Clal makes the gifts of Jewish tradition accessible tools for spiritual growth and development.
Bring your voices, dancing socks and open hearts to join P'nai Or and Hartford Chants this Saturday for an evening of Hebrew Chant and musical meditation with the Kirtan Rabbi. Featuring: Sarah Gershuny (vocals); Adam Bauer (bass); David Noonan (percussion); other guests; AND most of all: YOU!
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A judge in Texas recently set off a firestorm when she sentenced a teenager to 10 years probation for killing four people in a drunk-driving crash. His defense that his judgment was impaired because of his privileged upbringing, or the "affluenza" defense. Rabbi Brad Hirschfield, President of CLAL and co-Founder and Executive Editor of TheWisdomDaily.com asks "Could we create a culture that combined fewer excuses and more compassion, greater accountability and more genuine understanding?"
Hear the audio from DISRUPTING DISRUPTIVE INNOVATION THEORY Web Chat on February 13, 2014. The second in an exclusive series of conversations with Tribeca Film Festival founder Craig Hatkoff and Rabbi Irwin Kula, it centers on The Cathedral and the Bazaar: How Next-gen Disruptive Innovation will Encourage Cathedrals (incumbents) to Learn How to Dance with the Bazaars (two guys in a garage), and Invite More Disruptions of Consequence.
Hear the audio from DISRUPTING DISRUPTIVE INNOVATION THEORY Web Chat on January 30, 2014. The first in an exclusive series of conversations with Tribeca Film Festival founder Craig Hatkoff and Rabbi Irwin Kula, it centers on Lessons from the Tribeca Disruptive Innovation Awards — Changing the Way We Think About Change Using the New Calculus of Pop Culture.
"Americans will exchange close to 20 billion dollars worth of flowers, jewelry, candy, stuffed-animals and cards this Valentine's Day as an expression of romance and love. But Valentine's Day is actually a double-edged sword. On the surface, we celebrate how committed, secure and passionately in love we are. But, the very fact of this holiday and that we feel so much pressure to be romantic and passionate reveals a deeper more challenging truth. Our love for each other is always far more unstable, unpredictable, and fragile than we are ready to admit. (For instance, four out of ten couples break up between Jan. 1 and Feb. 14.) On Valentine's Day we often hear talk about having found our soul mate. But contrary to popular culture, we don't find our soul mate - we co-create our soul mate..."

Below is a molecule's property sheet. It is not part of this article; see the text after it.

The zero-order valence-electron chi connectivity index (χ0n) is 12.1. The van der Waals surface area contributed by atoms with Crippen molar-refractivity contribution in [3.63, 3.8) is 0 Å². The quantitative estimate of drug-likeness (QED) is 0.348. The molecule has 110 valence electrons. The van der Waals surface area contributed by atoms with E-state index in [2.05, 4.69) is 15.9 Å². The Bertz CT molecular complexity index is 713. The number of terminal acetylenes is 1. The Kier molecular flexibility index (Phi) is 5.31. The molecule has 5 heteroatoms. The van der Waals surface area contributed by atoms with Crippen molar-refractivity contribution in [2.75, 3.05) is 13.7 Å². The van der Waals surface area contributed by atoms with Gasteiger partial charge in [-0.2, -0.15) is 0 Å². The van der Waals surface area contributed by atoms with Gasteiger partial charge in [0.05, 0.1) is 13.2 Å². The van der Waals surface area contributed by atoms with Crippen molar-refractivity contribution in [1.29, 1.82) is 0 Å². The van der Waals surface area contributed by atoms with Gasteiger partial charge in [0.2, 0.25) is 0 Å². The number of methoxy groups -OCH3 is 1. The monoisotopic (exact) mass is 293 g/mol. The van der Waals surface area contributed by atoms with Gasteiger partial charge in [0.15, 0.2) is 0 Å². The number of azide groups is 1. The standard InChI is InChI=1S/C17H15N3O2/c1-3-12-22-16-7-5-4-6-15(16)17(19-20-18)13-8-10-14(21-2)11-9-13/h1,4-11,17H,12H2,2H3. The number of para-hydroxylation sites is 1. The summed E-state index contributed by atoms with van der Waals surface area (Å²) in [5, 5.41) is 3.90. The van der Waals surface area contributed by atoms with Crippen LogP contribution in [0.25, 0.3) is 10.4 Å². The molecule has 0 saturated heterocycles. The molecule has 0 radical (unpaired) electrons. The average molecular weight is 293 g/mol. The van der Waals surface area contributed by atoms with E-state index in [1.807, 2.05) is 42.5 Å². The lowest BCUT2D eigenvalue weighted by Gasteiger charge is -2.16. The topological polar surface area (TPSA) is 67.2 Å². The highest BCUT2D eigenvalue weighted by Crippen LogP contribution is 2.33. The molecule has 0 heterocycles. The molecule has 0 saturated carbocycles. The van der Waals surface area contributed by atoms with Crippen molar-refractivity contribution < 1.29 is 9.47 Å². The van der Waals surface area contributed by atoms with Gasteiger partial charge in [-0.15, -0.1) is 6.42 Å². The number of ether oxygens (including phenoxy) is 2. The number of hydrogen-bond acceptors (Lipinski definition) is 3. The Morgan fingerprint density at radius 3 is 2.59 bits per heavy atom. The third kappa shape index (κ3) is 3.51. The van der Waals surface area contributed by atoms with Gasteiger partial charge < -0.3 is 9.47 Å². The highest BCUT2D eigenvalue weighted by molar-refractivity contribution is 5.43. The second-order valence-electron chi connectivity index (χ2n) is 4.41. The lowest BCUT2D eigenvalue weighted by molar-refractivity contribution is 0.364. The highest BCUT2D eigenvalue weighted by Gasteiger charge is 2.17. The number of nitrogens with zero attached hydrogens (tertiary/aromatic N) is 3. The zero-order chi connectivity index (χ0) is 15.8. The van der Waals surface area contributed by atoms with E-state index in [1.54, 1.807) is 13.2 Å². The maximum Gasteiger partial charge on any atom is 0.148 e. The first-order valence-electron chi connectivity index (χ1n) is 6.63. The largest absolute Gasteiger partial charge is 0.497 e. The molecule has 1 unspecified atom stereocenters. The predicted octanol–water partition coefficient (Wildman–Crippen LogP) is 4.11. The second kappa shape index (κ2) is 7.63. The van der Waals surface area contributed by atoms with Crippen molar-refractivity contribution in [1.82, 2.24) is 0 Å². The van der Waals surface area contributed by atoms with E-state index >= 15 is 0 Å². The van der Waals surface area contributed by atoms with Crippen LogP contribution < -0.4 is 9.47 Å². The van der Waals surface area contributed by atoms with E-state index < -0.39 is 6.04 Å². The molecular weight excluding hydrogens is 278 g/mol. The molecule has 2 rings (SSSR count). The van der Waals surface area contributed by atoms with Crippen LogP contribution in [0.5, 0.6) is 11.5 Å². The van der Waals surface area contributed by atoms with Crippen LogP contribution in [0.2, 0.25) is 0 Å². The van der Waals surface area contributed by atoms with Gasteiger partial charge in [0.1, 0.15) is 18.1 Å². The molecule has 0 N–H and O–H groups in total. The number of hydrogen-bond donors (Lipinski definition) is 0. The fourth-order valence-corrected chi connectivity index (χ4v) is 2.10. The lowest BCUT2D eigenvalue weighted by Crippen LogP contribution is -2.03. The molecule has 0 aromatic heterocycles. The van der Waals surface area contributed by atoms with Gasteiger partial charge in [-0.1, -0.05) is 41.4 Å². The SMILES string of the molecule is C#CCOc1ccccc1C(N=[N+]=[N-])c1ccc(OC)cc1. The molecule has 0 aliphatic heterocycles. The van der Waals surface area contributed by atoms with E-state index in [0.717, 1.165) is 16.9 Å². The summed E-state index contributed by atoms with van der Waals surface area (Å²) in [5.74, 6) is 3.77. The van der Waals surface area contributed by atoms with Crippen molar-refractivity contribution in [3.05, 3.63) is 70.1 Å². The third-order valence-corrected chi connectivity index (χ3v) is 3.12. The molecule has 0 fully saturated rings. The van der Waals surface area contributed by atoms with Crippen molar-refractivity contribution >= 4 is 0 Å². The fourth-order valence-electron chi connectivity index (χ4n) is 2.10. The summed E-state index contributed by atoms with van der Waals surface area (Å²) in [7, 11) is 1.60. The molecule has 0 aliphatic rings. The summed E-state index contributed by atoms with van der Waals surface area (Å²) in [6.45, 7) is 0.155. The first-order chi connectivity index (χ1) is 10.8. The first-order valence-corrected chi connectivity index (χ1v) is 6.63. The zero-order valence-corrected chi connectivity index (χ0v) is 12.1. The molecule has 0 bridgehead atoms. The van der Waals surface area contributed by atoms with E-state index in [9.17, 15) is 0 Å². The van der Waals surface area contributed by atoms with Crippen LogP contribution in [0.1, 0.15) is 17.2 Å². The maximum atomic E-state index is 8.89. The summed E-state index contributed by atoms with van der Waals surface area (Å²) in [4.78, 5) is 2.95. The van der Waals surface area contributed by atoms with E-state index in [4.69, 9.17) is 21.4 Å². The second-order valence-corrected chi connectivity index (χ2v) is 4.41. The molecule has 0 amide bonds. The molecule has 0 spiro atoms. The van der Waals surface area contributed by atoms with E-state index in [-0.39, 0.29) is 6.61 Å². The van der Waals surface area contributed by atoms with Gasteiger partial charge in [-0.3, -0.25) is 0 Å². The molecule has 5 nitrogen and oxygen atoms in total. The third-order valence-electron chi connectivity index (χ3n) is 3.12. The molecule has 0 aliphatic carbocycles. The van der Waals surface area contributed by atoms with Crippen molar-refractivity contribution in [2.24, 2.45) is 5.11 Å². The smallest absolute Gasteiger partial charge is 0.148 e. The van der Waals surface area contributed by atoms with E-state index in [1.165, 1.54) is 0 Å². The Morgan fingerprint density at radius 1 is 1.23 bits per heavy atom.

"This week, I attended the Rabbis Without Borders alumni retreat. Apart from being a rejuvenating and prayerful few days filled with Torah and an opportunity to be constantly Amazed (in the Heschelian sense of the word) by the groundbreaking and humbling work of my colleagues, I find myself ruminating on one session in particular.Forty-plus rabbis of different denominations brainstorming what it means to be successful.
"What does it mean to be a rabbi without borders?" people ask. "Is it like Doctors Without Borders? Do you travel the world?" Not in the sense of accruing more stamps on my passport. The travel is between perspectives and viewpoints, not between nations.
" I am no kill-joy! I love watching the Olympics. I root and feel pride for my tribe (USA! USA!) all dressed in their Ralph Lauren designed outfits. I get goose bumps (with appropriate 1960's self-consciousness) when our national anthem is played at the gold medal ceremony of one of our winners.
But there is a truth about the Olympics that challenges those of us who believe in a universalism that can both include the best and transcend the worst of our particular cultural contexts and tribal loyalties. If we are honest, the Olympic spirit of universalism is maintained only because the International Olympic Committee denies there are fundamental ethical principles that apply to all and avoids making any ethical judgments..."
According to Clal Resident Tzemah Yoreh, Ph.D, in this earliest version of Israel’s desert sojourn, the Israelites did not spend forty years in the desert but rather only a few months. A much younger Moses actually led them into the land; they didn’t have to wait for Joshua or for God. Balaam, the foreign magician hired by the Moabite king to protect him from Israel, is strong-armed by God into blessing Israel, instead of doing it voluntarily.
"I received a picture and caption this morning and while very funny and specifically Jewish, it speaks to a deep wisdom about the benefits of being out of place, and certainly ones not limited to Jewish or even religion in general. In the picture a Jewish prayer shawl, typically worn at morning prayers, has been placed as a table cloth. The caption accompanying the image read, "This is what happens when your housekeeper set the table".
Let's leave aside the presumption that people all have housekeepers to set their tables, as well as the presumption that housekeepers, by definition, are not Jewish and therefore would not realize their "mistake", and see this actually as a really moving idea, and one which we could use in lots of ways with all sorts of objects..."